More than 13,000 Americans File Comments Asking the FCC to Protect an Open Internet


For Immediate Release


Liz Rose, Communications Director, 202-265-1490 x 32

More than 13,000 Americans File Comments Asking the FCC to Protect an Open Internet

Small businesses, women's groups, local civil rights leaders also declare support for Net Neutrality

WASHINGTON - With the approach of a midnight deadline tonight for comments on the
Federal Communications Commission's proposed rules to safeguard the
open Internet, thousands of individuals from all walks of life, as well
as small businesses, civil rights groups and women's groups, are
calling for a strong Net Neutrality rule.

"The public comments leave no doubt that Americans who care about
the future of the Internet want strong Net Neutrality rules," said Craig Aaron, senior program director of Free Press, which coordinates the Coalition.

"It's inspiring to read the comments of entrepreneurs and bloggers,
ministers and teachers, who all agree that the FCC must keep the
Internet open and free from discrimination."

The FCC has received nearly 15,000 comments, the overwhelming
majority from those demanding that the FCC craft strong and enforceable
Net Neutrality rules without loopholes. To see highlights from these
comments, updated throughout the day, go to:

Among the filings today is a letter
signed by 100 small-business owners from across the country who agree
that Net Neutrality is "essential to the growth of America's
small-business sector and to the revitalization of the broader U.S.
economy." The letter adds that only clear and robust Net Neutrality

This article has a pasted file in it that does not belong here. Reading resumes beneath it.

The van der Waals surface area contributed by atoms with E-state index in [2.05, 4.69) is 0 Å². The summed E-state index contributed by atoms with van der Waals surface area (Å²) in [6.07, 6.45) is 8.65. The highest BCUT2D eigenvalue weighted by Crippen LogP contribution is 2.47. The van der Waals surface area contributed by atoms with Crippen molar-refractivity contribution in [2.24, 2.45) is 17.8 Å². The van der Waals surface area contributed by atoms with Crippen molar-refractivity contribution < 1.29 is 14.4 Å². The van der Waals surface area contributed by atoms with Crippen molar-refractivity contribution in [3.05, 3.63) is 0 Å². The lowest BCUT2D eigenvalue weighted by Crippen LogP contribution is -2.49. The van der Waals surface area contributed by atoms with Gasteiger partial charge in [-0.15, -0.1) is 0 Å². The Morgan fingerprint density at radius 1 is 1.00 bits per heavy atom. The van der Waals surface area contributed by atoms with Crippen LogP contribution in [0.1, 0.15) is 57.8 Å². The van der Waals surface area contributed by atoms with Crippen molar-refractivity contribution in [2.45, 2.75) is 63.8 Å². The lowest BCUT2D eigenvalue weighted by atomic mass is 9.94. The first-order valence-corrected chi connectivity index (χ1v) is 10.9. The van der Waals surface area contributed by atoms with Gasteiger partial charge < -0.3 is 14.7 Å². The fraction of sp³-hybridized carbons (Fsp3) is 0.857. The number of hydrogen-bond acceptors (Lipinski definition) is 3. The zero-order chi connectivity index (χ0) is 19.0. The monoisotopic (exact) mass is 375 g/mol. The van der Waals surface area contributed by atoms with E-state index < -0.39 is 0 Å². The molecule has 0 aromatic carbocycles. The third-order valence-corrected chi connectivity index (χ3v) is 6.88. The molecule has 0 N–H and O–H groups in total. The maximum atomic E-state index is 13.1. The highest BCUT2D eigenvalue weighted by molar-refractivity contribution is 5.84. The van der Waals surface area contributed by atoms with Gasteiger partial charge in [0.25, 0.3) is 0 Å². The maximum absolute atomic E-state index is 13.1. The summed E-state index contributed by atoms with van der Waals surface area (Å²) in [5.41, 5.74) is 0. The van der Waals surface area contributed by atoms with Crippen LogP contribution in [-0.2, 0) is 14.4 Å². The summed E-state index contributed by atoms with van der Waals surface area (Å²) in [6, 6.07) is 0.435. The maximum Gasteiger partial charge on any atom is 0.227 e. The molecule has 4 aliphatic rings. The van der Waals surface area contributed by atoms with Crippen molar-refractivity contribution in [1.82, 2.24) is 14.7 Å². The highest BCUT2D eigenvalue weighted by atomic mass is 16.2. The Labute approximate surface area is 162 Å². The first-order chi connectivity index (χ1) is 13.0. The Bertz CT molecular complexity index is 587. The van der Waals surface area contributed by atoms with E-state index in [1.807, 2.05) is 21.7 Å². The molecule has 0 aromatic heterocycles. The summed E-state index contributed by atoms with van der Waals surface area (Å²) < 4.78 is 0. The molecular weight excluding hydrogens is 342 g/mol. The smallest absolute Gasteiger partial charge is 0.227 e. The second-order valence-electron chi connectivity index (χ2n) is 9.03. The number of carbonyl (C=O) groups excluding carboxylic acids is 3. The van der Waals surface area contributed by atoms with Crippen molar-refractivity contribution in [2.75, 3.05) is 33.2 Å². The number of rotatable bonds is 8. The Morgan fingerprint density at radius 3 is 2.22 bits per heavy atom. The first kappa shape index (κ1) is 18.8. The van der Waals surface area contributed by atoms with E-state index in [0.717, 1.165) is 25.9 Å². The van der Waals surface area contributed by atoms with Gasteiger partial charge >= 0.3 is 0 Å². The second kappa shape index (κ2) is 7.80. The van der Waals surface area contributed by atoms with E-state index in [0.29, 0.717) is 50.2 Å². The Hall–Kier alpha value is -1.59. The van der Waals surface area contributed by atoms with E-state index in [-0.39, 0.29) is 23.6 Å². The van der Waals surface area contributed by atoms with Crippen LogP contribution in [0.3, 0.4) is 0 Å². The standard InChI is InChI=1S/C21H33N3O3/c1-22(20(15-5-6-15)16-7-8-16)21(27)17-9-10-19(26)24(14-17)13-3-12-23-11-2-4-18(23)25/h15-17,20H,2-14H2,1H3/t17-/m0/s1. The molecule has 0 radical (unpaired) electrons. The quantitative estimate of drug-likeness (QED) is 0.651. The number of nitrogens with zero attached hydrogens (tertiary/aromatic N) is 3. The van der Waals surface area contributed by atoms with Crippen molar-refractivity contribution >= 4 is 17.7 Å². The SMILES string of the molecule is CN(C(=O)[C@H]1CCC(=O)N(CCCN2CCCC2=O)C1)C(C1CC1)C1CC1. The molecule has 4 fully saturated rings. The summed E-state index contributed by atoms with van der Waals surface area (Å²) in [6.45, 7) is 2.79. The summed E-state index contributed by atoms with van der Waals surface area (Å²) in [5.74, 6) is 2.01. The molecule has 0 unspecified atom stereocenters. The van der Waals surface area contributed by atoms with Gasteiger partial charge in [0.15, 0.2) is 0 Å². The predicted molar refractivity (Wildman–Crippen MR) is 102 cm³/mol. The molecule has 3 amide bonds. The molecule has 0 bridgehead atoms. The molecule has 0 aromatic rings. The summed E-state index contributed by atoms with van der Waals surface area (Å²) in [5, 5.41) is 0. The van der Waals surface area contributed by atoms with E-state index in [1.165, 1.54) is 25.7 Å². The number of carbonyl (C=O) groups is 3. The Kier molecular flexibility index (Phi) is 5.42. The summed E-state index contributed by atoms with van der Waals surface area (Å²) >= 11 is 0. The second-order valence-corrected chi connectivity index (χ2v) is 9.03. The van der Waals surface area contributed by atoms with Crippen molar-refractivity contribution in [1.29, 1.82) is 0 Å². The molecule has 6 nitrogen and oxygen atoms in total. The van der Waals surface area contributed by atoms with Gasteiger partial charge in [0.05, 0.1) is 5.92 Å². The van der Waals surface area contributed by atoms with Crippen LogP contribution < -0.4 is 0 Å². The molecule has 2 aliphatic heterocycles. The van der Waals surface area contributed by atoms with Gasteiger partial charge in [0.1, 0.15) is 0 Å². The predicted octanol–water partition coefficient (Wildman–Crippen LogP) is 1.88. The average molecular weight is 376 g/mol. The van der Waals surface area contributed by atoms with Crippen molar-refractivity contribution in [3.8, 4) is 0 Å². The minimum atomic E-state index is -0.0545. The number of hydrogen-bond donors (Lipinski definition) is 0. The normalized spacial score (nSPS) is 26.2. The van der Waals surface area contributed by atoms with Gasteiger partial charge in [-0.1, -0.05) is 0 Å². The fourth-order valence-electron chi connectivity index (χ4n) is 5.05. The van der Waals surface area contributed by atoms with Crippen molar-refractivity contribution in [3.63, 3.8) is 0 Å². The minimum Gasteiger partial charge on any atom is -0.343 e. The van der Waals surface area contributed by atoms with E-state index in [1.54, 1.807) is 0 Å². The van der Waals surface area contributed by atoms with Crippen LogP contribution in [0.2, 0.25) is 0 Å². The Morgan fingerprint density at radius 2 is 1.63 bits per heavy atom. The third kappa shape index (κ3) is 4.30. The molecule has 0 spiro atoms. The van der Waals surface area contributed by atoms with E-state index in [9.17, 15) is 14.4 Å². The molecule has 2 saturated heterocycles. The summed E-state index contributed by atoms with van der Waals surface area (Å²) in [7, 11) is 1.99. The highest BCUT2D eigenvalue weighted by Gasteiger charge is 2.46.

rules will allow small businesses to compete on a level playing field
in the growing global marketplace.

More than a dozen women's groups -- including the Feminist Majority,
the National Organization for Women, Women Who Tech and MomsRising --
submitted a letter
to the FCC supporting Net Neutrality and noting that "the Internet is
the only open platform where women can express their own views and post
their own material without permission from media gatekeepers."

More than 20 social justice and civil rights groups -- including the
National Association of Latino Independent Producers, Progressive
National Baptist Convention, National Association of Hispanic
Journalists and -- also submitted a letter
to the FCC. "For marginalized communities, the Internet offers a
transformative opportunity to build a more equitable media system," the
letter stated. "The Internet provides communities with the lowest
barrier of entry of any medium to establishing an online presence or
media company. It enables us to speak to the masses without first
seeking the approval of a gatekeeper. This will only continue to be
possible with strong Network Neutrality rules enforced by the Federal
Communications Commission."

"The overflowing FCC docket is testimony to the broad and growing
support for Net Neutrality," Aaron said. "Millions of Americans are
counting on the FCC to make clear rules that will protect everyone's
ability to innovate and communicate, close any loopholes, and safeguard
the Internet for future generations."



Free Press is a national, nonpartisan organization working to reform the media. Through education, organizing and advocacy, we promote diverse and independent media ownership, strong public media, and universal access to communications. Learn more at

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